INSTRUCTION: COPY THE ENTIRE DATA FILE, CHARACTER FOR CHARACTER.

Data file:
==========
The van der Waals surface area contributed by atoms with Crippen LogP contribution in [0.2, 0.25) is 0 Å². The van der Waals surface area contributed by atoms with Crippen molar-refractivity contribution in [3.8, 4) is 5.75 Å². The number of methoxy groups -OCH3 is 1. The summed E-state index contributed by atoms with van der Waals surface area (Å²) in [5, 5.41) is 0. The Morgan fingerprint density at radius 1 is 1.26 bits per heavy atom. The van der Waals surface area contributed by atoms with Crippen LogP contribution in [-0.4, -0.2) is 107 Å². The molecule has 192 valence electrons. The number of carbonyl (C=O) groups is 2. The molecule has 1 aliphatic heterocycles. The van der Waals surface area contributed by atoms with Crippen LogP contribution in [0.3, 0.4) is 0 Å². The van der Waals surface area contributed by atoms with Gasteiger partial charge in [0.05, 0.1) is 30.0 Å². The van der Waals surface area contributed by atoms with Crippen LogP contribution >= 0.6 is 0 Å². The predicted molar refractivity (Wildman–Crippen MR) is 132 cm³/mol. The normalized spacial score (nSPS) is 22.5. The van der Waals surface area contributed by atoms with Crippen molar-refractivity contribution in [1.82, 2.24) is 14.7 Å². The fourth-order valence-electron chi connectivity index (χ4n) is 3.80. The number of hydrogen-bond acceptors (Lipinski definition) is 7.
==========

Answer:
The van der Waals surface area contributed by atoms with Crippen LogP contribution in [0.2, 0.25) is 0 Å². The van der Waals surface area contributed by atoms with Crippen molar-refractivity contribution in [3.8, 4) is 5.75 Å². The number of methoxy groups -OCH3 is 1. The summed E-state index contributed by atoms with van der Waals surface area (Å²) in [5, 5.41) is 0. The Morgan fingerprint density at radius 1 is 1.26 bits per heavy atom. The van der Waals surface area contributed by atoms with Crippen LogP contribution in [-0.4, -0.2) is 107 Å². The molecule has 192 valence electrons. The number of carbonyl (C=O) groups is 2. The molecule has 1 aliphatic heterocycles. The van der Waals surface area contributed by atoms with Crippen LogP contribution in [0.3, 0.4) is 0 Å². The van der Waals surface area contributed by atoms with Gasteiger partial charge in [0.05, 0.1) is 30.0 Å². The van der Waals surface area contributed by atoms with Crippen LogP contribution >= 0.6 is 0 Å². The predicted molar refractivity (Wildman–Crippen MR) is 132 cm³/mol. The normalized spacial score (nSPS) is 22.5. The van der Waals surface area contributed by atoms with Crippen molar-refractivity contribution in [1.82, 2.24) is 14.7 Å². The fourth-order valence-electron chi connectivity index (χ4n) is 3.80. The number of hydrogen-bond acceptors (Lipinski definition) is 7.